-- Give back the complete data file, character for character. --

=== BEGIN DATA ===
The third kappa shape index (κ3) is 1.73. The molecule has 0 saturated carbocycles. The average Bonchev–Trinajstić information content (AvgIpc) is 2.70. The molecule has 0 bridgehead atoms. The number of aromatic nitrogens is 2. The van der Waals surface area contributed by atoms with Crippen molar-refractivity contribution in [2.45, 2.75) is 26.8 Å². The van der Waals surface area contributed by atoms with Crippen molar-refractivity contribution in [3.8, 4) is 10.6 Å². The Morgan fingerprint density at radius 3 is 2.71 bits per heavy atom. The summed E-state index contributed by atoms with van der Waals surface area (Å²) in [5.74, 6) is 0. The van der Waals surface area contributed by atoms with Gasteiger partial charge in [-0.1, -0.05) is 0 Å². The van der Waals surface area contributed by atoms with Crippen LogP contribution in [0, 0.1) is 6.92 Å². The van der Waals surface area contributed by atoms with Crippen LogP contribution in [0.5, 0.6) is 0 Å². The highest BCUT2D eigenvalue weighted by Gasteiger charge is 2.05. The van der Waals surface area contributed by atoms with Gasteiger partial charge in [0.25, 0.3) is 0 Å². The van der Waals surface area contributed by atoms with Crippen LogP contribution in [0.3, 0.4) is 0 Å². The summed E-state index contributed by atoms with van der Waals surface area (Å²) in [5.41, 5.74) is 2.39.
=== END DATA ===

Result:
The third kappa shape index (κ3) is 1.73. The molecule has 0 saturated carbocycles. The average Bonchev–Trinajstić information content (AvgIpc) is 2.70. The molecule has 0 bridgehead atoms. The number of aromatic nitrogens is 2. The van der Waals surface area contributed by atoms with Crippen molar-refractivity contribution in [2.45, 2.75) is 26.8 Å². The van der Waals surface area contributed by atoms with Crippen molar-refractivity contribution in [3.8, 4) is 10.6 Å². The Morgan fingerprint density at radius 3 is 2.71 bits per heavy atom. The summed E-state index contributed by atoms with van der Waals surface area (Å²) in [5.74, 6) is 0. The van der Waals surface area contributed by atoms with Gasteiger partial charge in [-0.1, -0.05) is 0 Å². The van der Waals surface area contributed by atoms with Crippen LogP contribution in [0, 0.1) is 6.92 Å². The van der Waals surface area contributed by atoms with Crippen LogP contribution in [0.5, 0.6) is 0 Å². The highest BCUT2D eigenvalue weighted by Gasteiger charge is 2.05. The van der Waals surface area contributed by atoms with Gasteiger partial charge in [0.25, 0.3) is 0 Å². The van der Waals surface area contributed by atoms with Crippen LogP contribution in [0.3, 0.4) is 0 Å². The summed E-state index contributed by atoms with van der Waals surface area (Å²) in [5.41, 5.74) is 2.39.